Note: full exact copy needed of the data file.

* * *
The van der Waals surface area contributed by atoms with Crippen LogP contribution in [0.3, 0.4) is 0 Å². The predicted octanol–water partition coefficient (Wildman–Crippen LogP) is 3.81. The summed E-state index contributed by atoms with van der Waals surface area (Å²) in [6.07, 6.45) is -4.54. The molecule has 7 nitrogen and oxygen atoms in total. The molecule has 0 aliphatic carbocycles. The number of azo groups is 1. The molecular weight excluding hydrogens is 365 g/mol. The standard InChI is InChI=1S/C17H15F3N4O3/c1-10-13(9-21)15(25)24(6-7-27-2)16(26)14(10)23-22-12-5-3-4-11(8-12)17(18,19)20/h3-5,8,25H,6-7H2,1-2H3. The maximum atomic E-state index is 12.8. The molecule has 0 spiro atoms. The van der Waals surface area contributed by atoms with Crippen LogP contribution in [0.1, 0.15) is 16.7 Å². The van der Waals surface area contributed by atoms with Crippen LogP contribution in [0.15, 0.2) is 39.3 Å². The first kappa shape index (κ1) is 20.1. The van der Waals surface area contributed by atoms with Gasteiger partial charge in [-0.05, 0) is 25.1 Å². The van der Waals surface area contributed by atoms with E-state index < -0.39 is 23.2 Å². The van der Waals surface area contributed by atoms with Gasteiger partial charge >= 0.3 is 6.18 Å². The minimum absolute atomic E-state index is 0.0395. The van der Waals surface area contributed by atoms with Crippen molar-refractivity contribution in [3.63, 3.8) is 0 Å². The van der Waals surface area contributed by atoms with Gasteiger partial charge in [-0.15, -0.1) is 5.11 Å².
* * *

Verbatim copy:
The van der Waals surface area contributed by atoms with Crippen LogP contribution in [0.3, 0.4) is 0 Å². The predicted octanol–water partition coefficient (Wildman–Crippen LogP) is 3.81. The summed E-state index contributed by atoms with van der Waals surface area (Å²) in [6.07, 6.45) is -4.54. The molecule has 7 nitrogen and oxygen atoms in total. The molecule has 0 aliphatic carbocycles. The number of azo groups is 1. The molecular weight excluding hydrogens is 365 g/mol. The standard InChI is InChI=1S/C17H15F3N4O3/c1-10-13(9-21)15(25)24(6-7-27-2)16(26)14(10)23-22-12-5-3-4-11(8-12)17(18,19)20/h3-5,8,25H,6-7H2,1-2H3. The maximum atomic E-state index is 12.8. The molecule has 0 spiro atoms. The van der Waals surface area contributed by atoms with Crippen LogP contribution in [0.1, 0.15) is 16.7 Å². The van der Waals surface area contributed by atoms with Crippen LogP contribution in [0.15, 0.2) is 39.3 Å². The first kappa shape index (κ1) is 20.1. The van der Waals surface area contributed by atoms with Gasteiger partial charge in [-0.05, 0) is 25.1 Å². The van der Waals surface area contributed by atoms with E-state index < -0.39 is 23.2 Å². The van der Waals surface area contributed by atoms with Gasteiger partial charge >= 0.3 is 6.18 Å². The minimum absolute atomic E-state index is 0.0395. The van der Waals surface area contributed by atoms with Crippen molar-refractivity contribution in [3.63, 3.8) is 0 Å². The van der Waals surface area contributed by atoms with Gasteiger partial charge in [-0.15, -0.1) is 5.11 Å².